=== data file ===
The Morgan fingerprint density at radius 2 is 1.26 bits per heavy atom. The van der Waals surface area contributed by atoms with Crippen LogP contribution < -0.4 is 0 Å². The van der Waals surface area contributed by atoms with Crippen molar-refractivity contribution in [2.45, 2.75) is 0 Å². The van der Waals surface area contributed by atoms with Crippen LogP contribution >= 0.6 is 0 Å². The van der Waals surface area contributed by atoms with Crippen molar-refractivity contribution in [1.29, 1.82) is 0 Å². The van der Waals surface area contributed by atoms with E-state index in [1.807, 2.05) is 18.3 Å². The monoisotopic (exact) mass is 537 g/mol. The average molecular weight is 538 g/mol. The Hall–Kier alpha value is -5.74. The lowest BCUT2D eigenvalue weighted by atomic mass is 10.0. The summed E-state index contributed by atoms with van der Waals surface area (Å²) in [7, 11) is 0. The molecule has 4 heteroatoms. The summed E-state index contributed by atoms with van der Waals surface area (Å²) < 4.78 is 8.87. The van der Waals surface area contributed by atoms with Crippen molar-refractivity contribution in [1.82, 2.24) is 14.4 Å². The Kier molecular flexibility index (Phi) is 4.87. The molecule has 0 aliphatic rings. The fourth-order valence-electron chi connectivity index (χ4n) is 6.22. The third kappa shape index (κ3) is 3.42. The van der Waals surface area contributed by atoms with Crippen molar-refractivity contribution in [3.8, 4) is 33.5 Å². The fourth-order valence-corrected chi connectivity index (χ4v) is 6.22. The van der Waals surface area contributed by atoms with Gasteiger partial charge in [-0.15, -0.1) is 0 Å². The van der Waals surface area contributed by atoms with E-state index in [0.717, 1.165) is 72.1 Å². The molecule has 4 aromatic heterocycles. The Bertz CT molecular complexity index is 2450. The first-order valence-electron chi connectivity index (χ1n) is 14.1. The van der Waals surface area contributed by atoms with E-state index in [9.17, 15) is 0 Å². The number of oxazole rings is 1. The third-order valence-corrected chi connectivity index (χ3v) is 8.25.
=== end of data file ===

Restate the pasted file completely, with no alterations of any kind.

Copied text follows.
The Morgan fingerprint density at radius 2 is 1.26 bits per heavy atom. The van der Waals surface area contributed by atoms with Crippen LogP contribution < -0.4 is 0 Å². The van der Waals surface area contributed by atoms with Crippen molar-refractivity contribution in [2.45, 2.75) is 0 Å². The van der Waals surface area contributed by atoms with Crippen LogP contribution >= 0.6 is 0 Å². The van der Waals surface area contributed by atoms with Crippen molar-refractivity contribution in [1.29, 1.82) is 0 Å². The van der Waals surface area contributed by atoms with E-state index in [1.807, 2.05) is 18.3 Å². The monoisotopic (exact) mass is 537 g/mol. The average molecular weight is 538 g/mol. The Hall–Kier alpha value is -5.74. The lowest BCUT2D eigenvalue weighted by atomic mass is 10.0. The summed E-state index contributed by atoms with van der Waals surface area (Å²) in [7, 11) is 0. The molecule has 4 heteroatoms. The summed E-state index contributed by atoms with van der Waals surface area (Å²) < 4.78 is 8.87. The van der Waals surface area contributed by atoms with Crippen molar-refractivity contribution in [1.82, 2.24) is 14.4 Å². The Kier molecular flexibility index (Phi) is 4.87. The molecule has 0 aliphatic rings. The fourth-order valence-electron chi connectivity index (χ4n) is 6.22. The third kappa shape index (κ3) is 3.42. The van der Waals surface area contributed by atoms with Crippen molar-refractivity contribution in [3.8, 4) is 33.5 Å². The fourth-order valence-corrected chi connectivity index (χ4v) is 6.22. The van der Waals surface area contributed by atoms with Gasteiger partial charge in [-0.15, -0.1) is 0 Å². The van der Waals surface area contributed by atoms with E-state index in [0.717, 1.165) is 72.1 Å². The molecule has 4 aromatic heterocycles. The Bertz CT molecular complexity index is 2450. The first-order valence-electron chi connectivity index (χ1n) is 14.1. The van der Waals surface area contributed by atoms with E-state index in [9.17, 15) is 0 Å². The number of oxazole rings is 1. The third-order valence-corrected chi connectivity index (χ3v) is 8.25.